Go MD Anderson!! Go Braves!!
LiveStrong everyone!

PuzzleNut 2:43 PM  

OAKTAG was a new one for me, but I couldn't argue with the crosses. Guessed wrong on the "I" in NEI/IRABU. My only brain cell with any data remembered NEOpolitan ice cream and sent me astray.
Missed A NOD going instead with AN OK, which in hindsight was a dumb mistake. KEAF just sounded like a really cool word that I "should" know. A quick check shows no such word.
I've had my share of Port, so OPORTO actually helped me change MTIDA to MTAPO.
Guessed right on HEMA TAWARA. The A just looked better for a Pacific island.
Thought the flip-flops were generally good, but agree with Rex that some elegance was lost with the order of answers 3 and 4. Overall, that's a small nit for a well made Sunday puzzle.
Now, on to the acrostic.

JenCT 2:49 PM  

OAKTAG was common in our school.

I see, the O in STOL is for Off; I was thinking it should be A for And. Duh!

Will Rogers is a humorist?

archaeoprof 3:11 PM  

Late to the party today -- graduation ceremony at the college.

Ok, so the theme answers weren't totally consistent, but they were all very clever.

Sunday should make us smile, and this one did.

Plus, there was 26A...

Tov meod, YBD!

Noam D. Elkies 3:13 PM  

Pix writes:

It's really the Nobel MEMORIAL Prize in Economic Sciences...it was added in 1969, long after Nobel had set up his other prizes.

Yes, that's what I was getting at.

Isn't two clues (55A, 64A) that begin with "Home of the NCAA..." one too many?

I'd say it's two too many ;-)

[Even though I happened to recognize the Spartans — I gave a lecture series at East Lansing a few years ago, and the hotel served a "Spartan breakfast", which has rather different connotations from what I'm sure was intended.]

NDE

HudsonHawk 3:34 PM  

Hand up for HEMO, but loved the puzzle anyway.

Probably the highlight of my trip to Lisbon was the Port Institute, which celebrates the fortified wines of OPORTO.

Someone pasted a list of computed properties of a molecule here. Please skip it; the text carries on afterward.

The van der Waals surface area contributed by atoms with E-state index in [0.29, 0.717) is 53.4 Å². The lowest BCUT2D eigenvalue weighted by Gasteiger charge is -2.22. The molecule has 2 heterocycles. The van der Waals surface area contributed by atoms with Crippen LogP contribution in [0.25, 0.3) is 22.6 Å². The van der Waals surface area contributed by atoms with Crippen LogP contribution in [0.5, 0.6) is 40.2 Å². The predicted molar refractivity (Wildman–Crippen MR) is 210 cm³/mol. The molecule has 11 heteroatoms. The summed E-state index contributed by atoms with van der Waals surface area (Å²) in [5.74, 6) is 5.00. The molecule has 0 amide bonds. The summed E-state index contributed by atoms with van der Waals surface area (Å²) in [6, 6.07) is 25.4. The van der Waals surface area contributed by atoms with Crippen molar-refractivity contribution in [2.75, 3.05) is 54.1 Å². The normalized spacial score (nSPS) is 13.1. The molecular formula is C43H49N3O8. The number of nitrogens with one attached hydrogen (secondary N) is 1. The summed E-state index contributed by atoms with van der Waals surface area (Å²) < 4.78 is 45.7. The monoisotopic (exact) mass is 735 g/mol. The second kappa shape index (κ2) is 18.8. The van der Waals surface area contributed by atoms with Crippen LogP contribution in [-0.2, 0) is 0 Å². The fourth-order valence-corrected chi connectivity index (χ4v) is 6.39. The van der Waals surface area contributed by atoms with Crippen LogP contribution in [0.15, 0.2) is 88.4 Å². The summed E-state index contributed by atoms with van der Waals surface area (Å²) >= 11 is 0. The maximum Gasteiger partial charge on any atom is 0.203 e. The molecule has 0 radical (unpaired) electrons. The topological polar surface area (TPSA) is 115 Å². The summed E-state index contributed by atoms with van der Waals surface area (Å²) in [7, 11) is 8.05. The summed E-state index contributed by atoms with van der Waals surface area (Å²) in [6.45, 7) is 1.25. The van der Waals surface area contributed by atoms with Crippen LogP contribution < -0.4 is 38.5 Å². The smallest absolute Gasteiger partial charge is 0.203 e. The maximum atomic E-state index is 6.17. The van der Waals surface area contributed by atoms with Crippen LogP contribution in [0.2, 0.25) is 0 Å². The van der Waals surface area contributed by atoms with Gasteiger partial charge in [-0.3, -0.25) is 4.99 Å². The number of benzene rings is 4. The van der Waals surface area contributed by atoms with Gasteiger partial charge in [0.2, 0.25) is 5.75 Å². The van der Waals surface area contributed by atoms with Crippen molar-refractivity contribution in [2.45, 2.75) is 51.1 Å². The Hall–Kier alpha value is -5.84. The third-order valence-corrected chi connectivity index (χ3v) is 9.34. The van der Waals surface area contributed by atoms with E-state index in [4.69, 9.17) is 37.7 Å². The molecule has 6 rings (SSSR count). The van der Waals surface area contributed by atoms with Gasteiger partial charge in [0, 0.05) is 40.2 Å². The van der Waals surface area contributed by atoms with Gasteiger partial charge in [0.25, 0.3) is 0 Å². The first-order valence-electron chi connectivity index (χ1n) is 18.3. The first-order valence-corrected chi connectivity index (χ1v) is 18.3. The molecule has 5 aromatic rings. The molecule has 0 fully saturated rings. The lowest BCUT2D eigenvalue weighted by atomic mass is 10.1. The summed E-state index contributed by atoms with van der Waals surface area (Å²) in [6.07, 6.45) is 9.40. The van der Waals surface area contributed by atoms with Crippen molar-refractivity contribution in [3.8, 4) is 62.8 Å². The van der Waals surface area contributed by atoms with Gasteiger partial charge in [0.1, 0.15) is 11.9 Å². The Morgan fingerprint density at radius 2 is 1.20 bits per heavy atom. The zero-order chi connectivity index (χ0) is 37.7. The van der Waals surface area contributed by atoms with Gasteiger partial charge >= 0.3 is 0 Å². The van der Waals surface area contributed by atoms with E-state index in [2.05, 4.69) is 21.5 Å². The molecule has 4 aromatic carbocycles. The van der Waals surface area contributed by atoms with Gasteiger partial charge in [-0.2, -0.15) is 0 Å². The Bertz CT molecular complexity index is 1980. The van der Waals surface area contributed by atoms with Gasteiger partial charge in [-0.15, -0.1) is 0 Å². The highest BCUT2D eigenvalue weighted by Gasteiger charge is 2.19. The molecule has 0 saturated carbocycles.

The prices were more than I had been used to seeing in Portugal, but I nevertheless ordered three glasses in order to educate my friend about different types of Port: One LBV (Late Bottle Vintage), one Tawny and one Colheita. Well, when they came, the glasses were full-sized rather than cordials. My friend was on meds that she couldn't mix with (much) alcohol, so I did most of the consuming. Made for an interesting stumble back to the hotel...

fikink 3:37 PM  

@NDE, Yipes! Never thought of the possibilities with Spartans as a team name. East Lansing has to be the epicenter of the very bad pun!

Steve J 3:54 PM  

Grr (which, to me, is what a growl sound is; not RRR): typed a reply, and somehow lost it.

Never got into this one. I appreciate it more after solving than I did while solving, probably because I just couldn't pick up on the theme. It probably didn't help me that the first theme answer I "got" was PSYCHOLOGICALFAREYAR, since I had YAHOOS instead of WAHOOS. And so I couldn't figure out what was supposed to flip and what was supposed to flop. I think the fact that some were at the beginning and some were at the end, as Rex mentioned, made it more difficult for me to grasp this. Or I just simply had one of those days where my brain wasn't on the right wavelength.

That said, I really like ATASTILLSTAND and WESHALLCOMEOVER. Really good stuff.

I had quite a few other missteps on this one. Like seemingly most, I went for HEMO, so had no idea TORAWA was misspelled. There was the aforementioned YAHOO/WAHOO mixup, and I had SGTS for a bit instead of PVTS. And, also echoing Rex, a lot of the short fill just seemed a bit esoteric.

@Noam D Elkies - Re the French second-person pronouns: It's not an issue of singular vs. plural, as "vous" can be both. It's just that "vous" is formal and "tu" is informal. If you know German, think of "vous" operating exactly like "Sie".

@JenCT: Indeed, Will Rogers is a humorist. That's probably what he's best known as. Are you perhaps thinking of someone else?